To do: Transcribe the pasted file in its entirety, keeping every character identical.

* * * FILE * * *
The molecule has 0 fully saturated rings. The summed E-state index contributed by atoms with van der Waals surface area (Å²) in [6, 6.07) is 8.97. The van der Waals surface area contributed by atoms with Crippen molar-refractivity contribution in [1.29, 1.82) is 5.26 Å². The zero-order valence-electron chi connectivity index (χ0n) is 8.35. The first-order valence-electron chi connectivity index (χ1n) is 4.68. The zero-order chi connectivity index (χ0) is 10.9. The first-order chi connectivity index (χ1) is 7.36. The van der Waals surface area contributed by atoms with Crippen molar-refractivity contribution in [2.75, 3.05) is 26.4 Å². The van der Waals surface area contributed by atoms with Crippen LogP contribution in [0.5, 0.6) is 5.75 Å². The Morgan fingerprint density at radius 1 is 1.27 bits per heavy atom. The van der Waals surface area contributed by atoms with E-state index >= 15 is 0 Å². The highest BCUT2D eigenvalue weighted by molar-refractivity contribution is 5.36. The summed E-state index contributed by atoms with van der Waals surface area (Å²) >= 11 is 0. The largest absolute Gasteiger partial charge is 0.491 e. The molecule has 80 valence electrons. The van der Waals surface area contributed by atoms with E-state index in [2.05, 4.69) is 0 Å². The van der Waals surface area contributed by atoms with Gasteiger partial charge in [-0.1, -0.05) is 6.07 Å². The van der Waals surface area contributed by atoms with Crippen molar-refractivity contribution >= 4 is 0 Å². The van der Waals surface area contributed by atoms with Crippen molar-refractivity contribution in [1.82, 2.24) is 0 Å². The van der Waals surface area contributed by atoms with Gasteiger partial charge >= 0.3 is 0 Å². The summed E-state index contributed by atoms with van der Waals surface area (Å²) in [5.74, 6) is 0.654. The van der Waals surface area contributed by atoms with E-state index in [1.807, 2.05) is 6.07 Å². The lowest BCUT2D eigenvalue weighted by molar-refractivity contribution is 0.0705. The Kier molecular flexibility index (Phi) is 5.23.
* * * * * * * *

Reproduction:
The molecule has 0 fully saturated rings. The summed E-state index contributed by atoms with van der Waals surface area (Å²) in [6, 6.07) is 8.97. The van der Waals surface area contributed by atoms with Crippen molar-refractivity contribution in [1.29, 1.82) is 5.26 Å². The zero-order valence-electron chi connectivity index (χ0n) is 8.35. The first-order valence-electron chi connectivity index (χ1n) is 4.68. The zero-order chi connectivity index (χ0) is 10.9. The first-order chi connectivity index (χ1) is 7.36. The van der Waals surface area contributed by atoms with Crippen molar-refractivity contribution in [2.75, 3.05) is 26.4 Å². The van der Waals surface area contributed by atoms with Crippen LogP contribution in [0.5, 0.6) is 5.75 Å². The Morgan fingerprint density at radius 1 is 1.27 bits per heavy atom. The van der Waals surface area contributed by atoms with E-state index >= 15 is 0 Å². The highest BCUT2D eigenvalue weighted by molar-refractivity contribution is 5.36. The summed E-state index contributed by atoms with van der Waals surface area (Å²) >= 11 is 0. The largest absolute Gasteiger partial charge is 0.491 e. The molecule has 80 valence electrons. The van der Waals surface area contributed by atoms with E-state index in [2.05, 4.69) is 0 Å². The van der Waals surface area contributed by atoms with Gasteiger partial charge in [-0.1, -0.05) is 6.07 Å². The van der Waals surface area contributed by atoms with Crippen molar-refractivity contribution >= 4 is 0 Å². The van der Waals surface area contributed by atoms with Crippen molar-refractivity contribution in [1.82, 2.24) is 0 Å². The van der Waals surface area contributed by atoms with Gasteiger partial charge >= 0.3 is 0 Å². The summed E-state index contributed by atoms with van der Waals surface area (Å²) in [5.74, 6) is 0.654. The van der Waals surface area contributed by atoms with E-state index in [1.807, 2.05) is 6.07 Å². The lowest BCUT2D eigenvalue weighted by molar-refractivity contribution is 0.0705. The Kier molecular flexibility index (Phi) is 5.23.